In tracing these changes, León points to important shifts that occurred between the governorships of Fidel Herrera (2004-2010) and Javier Duarte (2010-2016). He observes that it was in September, 2011 when the drug war really began in Veracruz, when 35 tortured bodies were dumped in Boca del Rio. Over the following years, disappearances, murders, and assassinations of journalists reached crisis levels. Yet since the end of Duarte’s disastrous government, neither the security strategy, nor the human rights situation has changed.

"Since Duarte, in reality there have been very few positive changes. According to the official data from the SESNSP, there has been a decrease in the number of minor crimes, such as robberies. But on the other hand, high impact crimes (murders, kidnappings, extorsion) have all increased. It is worth noting that the effort to combat oil theft and migrant smuggling has only caused more violence. Organized criminal groups have shifted to other crimes in order to maintain their structures and revenues.

On the other hand, officials have generally given the sense that they are combatting the Jalisco New Generation Cartel (CJNG), the group considered to be the most powerful during the government of Enrique Peña Nieto. But the “blows” that have been struck against that group have only occurred in specific regions. It’s important to note that the CJNG has franchises in the majority of Veracruz, that they rent to regional criminals; some of which include deserters from groups opposed to the CJNG, such as the Zetas. And it is precisely some of those franchises that have been targeted. Exactly the opposite has happened in the port of Veracruz, which is where the real leaders of the CJNG in the state are assumed to be operating. In that municipality—the most economically important in the state—there have been very few arrests or seizures.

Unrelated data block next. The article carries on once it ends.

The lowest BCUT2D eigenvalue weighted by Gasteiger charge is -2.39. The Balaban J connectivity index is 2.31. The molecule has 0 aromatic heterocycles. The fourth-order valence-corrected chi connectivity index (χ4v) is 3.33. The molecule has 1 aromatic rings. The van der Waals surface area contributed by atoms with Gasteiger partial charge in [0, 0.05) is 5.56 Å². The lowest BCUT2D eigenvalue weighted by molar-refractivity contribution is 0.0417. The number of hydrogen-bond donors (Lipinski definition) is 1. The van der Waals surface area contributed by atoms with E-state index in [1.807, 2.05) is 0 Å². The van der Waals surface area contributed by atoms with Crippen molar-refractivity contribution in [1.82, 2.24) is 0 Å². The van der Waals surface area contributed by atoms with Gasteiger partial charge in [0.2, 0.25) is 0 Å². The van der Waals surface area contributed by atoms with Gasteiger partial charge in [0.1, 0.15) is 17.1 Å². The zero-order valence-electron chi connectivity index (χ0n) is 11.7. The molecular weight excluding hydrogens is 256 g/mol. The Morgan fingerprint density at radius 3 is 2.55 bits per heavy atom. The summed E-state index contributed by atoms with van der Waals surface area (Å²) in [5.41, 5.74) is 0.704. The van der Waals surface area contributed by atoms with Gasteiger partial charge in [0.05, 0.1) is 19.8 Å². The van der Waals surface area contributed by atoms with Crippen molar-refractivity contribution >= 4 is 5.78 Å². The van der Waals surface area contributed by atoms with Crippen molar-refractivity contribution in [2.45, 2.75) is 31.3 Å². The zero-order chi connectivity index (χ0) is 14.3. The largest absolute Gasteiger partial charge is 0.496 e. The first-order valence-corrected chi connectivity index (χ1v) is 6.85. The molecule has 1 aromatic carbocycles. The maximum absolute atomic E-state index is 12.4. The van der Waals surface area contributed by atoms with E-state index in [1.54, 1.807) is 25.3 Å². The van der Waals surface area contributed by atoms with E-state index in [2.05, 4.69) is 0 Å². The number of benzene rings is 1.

The worrisome thing is that the police seem to be reverting to the same practices as before: there are widespread disappearances and other abuses. They’ve made an effort not to harm journalists directly [a recurrent problem under Duarte] but there are abuses. What causes the most fear is that abuses are being covered up—there is a policy of denying what is happening—for example there have been extrajudicial executions that are passed off as shootouts between criminals and the police.